Multilevel method for modeling large-scale networks.

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Understanding the behavior of real complex networks is of great theoretical and practical significance. It includes developing accurate artificial models whose topological properties are similar to the real networks, generating the artificial networks at different scales under special conditions, investigating a network dynamics, reconstructing missing data, predicting network response, detecting anomalies and other tasks. Network generation, reconstruction, and prediction of its future topology are central issues of this field. In this project, we address the questions related to the understanding of the network modeling, investigating its structure and properties, and generating artificial networks. Most of the modern network generation methods ... continued below

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Safro, I. M. (Mathematics and Computer Science) February 24, 2012.

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Description

Understanding the behavior of real complex networks is of great theoretical and practical significance. It includes developing accurate artificial models whose topological properties are similar to the real networks, generating the artificial networks at different scales under special conditions, investigating a network dynamics, reconstructing missing data, predicting network response, detecting anomalies and other tasks. Network generation, reconstruction, and prediction of its future topology are central issues of this field. In this project, we address the questions related to the understanding of the network modeling, investigating its structure and properties, and generating artificial networks. Most of the modern network generation methods are based either on various random graph models (reinforced by a set of properties such as power law distribution of node degrees, graph diameter, and number of triangles) or on the principle of replicating an existing model with elements of randomization such as R-MAT generator and Kronecker product modeling. Hierarchical models operate at different levels of network hierarchy but with the same finest elements of the network. However, in many cases the methods that include randomization and replication elements on the finest relationships between network nodes and modeling that addresses the problem of preserving a set of simplified properties do not fit accurately enough the real networks. Among the unsatisfactory features are numerically inadequate results, non-stability of algorithms on real (artificial) data, that have been tested on artificial (real) data, and incorrect behavior at different scales. One reason is that randomization and replication of existing structures can create conflicts between fine and coarse scales of the real network geometry. Moreover, the randomization and satisfying of some attribute at the same time can abolish those topological attributes that have been undefined or hidden from researchers. We propose to develop multilevel methods to model complex networks. The key point of the proposed strategy is that it will help to preserve part of the unknown structural attributes by guaranteeing the similar behavior of the real and artificial model on different scales.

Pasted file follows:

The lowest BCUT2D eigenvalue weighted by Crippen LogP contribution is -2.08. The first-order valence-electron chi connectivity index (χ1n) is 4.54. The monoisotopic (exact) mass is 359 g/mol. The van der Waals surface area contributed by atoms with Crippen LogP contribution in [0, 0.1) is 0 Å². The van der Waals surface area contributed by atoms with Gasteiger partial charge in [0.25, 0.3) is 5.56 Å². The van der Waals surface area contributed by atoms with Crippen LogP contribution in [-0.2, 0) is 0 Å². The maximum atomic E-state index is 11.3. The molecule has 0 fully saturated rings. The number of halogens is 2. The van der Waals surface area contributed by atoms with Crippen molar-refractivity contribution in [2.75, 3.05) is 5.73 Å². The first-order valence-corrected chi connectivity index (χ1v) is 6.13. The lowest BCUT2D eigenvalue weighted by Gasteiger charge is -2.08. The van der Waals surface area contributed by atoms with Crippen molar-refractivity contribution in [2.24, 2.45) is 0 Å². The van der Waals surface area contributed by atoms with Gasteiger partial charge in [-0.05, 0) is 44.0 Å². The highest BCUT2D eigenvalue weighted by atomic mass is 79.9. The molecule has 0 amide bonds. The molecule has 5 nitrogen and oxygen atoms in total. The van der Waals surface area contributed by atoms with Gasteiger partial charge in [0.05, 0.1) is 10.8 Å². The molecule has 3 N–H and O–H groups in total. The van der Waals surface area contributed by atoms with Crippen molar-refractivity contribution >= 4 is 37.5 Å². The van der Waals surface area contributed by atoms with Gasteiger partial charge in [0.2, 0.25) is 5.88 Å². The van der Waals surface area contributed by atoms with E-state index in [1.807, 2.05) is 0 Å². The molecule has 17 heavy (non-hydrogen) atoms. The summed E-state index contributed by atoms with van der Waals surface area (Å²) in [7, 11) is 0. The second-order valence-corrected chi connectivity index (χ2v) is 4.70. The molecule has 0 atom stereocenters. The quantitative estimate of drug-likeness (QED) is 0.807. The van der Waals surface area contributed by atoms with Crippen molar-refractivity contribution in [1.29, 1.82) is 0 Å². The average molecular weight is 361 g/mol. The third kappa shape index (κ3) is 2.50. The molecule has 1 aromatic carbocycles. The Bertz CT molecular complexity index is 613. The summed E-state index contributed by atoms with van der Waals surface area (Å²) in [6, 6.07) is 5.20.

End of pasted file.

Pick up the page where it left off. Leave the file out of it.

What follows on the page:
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  • Report No.: ANL/MCS-TM-325
  • Grant Number: DE-AC02-06CH11357
  • DOI: 10.2172/1035771 | External Link
  • Office of Scientific & Technical Information Report Number: 1035771
  • Archival Resource Key: ark:/67531/metadc846014

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  • February 24, 2012

Added to The UNT Digital Library

  • May 19, 2016, 3:16 p.m.

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  • Dec. 12, 2016, 7:42 p.m.

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Safro, I. M. (Mathematics and Computer Science). Multilevel method for modeling large-scale networks., report, February 24, 2012; United States. (digital.library.unt.edu/ark:/67531/metadc846014/: accessed June 23, 2018), University of North Texas Libraries, Digital Library, digital.library.unt.edu; crediting UNT Libraries Government Documents Department.